Conflict of interest
Prevention may be cheaper than cures for a business - but for the support team it can be the kiss of death.
No support team ever got rewarded for the number of problems that don't happen. All that happens to a trouble-free IT environment is that the support staff gets cut (why do we need 12 techies, when nothing ever goes wrong? says the C-level exec). Then, when all the nipped-in-the-bud problems do turn into major crises, the whole mess gets outsourced.
The ideal situation for IT-ers who work in support but wish to keep their jobs and show how valuable they are, is to walk the tightrope between letting day-to-day problems grow to the point where they just start to cause pain, and then to fix them quickly - before they start to cause any major outages or suffering. Ideally problems should be limited to the CEOs machine, as this is almost certainly the most highly visible, yet least important box in the shop.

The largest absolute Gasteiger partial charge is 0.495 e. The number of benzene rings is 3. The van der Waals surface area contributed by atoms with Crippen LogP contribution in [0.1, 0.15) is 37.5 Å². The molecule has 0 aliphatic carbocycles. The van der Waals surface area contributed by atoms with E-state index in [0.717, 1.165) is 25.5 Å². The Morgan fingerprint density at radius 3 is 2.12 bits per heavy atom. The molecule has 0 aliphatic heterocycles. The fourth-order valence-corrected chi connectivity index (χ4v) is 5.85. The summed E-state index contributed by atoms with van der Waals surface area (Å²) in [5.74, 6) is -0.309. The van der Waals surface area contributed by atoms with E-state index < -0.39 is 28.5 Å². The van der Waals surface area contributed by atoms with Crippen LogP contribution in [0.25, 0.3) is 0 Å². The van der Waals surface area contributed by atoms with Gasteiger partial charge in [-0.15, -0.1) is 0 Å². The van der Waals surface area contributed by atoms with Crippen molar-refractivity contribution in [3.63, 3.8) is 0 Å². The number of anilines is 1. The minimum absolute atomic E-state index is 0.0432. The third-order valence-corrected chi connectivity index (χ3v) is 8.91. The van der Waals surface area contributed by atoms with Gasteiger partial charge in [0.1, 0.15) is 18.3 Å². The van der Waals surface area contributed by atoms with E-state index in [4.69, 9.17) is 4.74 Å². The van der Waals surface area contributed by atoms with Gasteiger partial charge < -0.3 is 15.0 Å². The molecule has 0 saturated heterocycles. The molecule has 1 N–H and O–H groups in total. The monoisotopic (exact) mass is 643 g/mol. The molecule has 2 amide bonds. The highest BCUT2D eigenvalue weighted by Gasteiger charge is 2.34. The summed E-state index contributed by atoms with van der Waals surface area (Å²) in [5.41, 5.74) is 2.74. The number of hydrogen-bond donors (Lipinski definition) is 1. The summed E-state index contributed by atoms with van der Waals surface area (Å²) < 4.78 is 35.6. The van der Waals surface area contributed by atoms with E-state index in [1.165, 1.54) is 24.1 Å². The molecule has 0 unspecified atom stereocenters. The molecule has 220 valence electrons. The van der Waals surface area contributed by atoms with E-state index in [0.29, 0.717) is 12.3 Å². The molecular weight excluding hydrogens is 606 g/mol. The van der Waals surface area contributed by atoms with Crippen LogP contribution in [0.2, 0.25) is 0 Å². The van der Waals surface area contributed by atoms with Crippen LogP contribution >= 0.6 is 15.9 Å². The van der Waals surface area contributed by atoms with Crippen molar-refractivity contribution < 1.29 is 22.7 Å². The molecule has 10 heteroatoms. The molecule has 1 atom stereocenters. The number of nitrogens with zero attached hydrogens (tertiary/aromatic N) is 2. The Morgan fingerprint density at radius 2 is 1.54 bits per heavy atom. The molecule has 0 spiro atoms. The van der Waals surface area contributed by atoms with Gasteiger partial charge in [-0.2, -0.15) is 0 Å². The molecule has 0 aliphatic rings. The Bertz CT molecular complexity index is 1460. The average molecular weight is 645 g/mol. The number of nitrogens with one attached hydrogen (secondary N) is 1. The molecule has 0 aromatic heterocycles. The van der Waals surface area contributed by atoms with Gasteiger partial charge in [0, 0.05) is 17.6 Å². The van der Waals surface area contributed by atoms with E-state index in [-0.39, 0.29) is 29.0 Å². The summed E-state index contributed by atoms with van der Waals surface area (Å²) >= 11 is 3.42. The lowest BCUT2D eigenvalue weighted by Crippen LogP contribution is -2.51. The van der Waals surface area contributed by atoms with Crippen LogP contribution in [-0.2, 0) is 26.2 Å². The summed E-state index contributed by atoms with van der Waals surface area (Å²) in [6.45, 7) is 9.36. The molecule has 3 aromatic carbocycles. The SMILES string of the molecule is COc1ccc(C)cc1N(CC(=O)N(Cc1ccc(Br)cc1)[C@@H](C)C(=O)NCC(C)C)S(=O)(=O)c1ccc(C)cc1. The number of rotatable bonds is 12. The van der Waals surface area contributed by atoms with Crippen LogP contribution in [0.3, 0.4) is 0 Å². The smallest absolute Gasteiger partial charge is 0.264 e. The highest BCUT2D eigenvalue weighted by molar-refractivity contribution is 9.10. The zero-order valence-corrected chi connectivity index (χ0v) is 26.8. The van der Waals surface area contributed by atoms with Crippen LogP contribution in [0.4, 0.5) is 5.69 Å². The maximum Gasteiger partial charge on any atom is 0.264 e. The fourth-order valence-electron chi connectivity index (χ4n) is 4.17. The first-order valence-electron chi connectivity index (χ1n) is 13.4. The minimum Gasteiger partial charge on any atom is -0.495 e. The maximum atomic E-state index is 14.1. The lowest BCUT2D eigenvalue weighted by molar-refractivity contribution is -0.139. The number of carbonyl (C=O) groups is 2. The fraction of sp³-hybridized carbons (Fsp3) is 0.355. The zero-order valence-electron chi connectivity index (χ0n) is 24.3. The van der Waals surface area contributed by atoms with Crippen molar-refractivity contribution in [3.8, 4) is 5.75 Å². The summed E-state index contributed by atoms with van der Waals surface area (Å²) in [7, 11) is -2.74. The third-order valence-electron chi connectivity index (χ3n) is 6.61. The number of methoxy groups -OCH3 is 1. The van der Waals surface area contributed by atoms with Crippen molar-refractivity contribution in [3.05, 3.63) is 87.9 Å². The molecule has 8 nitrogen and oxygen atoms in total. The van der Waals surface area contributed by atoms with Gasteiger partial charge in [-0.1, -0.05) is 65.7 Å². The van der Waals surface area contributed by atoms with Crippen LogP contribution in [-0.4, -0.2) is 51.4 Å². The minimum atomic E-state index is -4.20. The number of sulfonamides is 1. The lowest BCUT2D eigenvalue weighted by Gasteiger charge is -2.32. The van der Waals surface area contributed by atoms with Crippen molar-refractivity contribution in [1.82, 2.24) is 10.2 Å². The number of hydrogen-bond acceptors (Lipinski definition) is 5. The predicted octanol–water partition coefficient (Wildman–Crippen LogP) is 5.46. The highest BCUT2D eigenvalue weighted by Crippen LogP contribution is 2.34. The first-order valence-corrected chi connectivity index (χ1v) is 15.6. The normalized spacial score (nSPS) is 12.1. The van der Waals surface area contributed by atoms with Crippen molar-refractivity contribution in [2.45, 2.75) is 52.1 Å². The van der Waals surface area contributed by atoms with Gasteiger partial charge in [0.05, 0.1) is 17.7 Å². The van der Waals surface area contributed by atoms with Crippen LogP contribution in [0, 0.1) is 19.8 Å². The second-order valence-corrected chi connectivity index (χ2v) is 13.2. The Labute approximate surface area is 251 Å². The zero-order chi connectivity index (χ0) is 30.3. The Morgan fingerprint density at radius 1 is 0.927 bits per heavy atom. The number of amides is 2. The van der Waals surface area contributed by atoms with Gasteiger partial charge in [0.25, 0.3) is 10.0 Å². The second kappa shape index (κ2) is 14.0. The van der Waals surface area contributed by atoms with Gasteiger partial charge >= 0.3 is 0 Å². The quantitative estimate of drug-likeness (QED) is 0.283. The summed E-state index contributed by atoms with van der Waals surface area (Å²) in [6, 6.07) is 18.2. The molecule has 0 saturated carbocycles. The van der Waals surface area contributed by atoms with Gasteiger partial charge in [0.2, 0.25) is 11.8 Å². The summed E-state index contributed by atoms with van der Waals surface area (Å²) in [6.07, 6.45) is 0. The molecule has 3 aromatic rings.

The tricky bit is to ensure that the number of problems remains high enough to justify the number and cost of IT support, while demonstrating "constantly improving kwality" by showing a long term reduction in outages, MTTR and cost per incident. Obviously, the most effective and reliable way to do this is to cook the monthly reports (just like every other service-orientated business group does)
To aid in this strategy, it's necessary to have a regular flow of new technologies and IT products coming into the organisation. Not to improve or expand the business - as IT almost never does this, but to provide new sources of errors, problems and outages to preserve the jobs of the support staff. As well as continued employment for all the developers, systems architects and managers.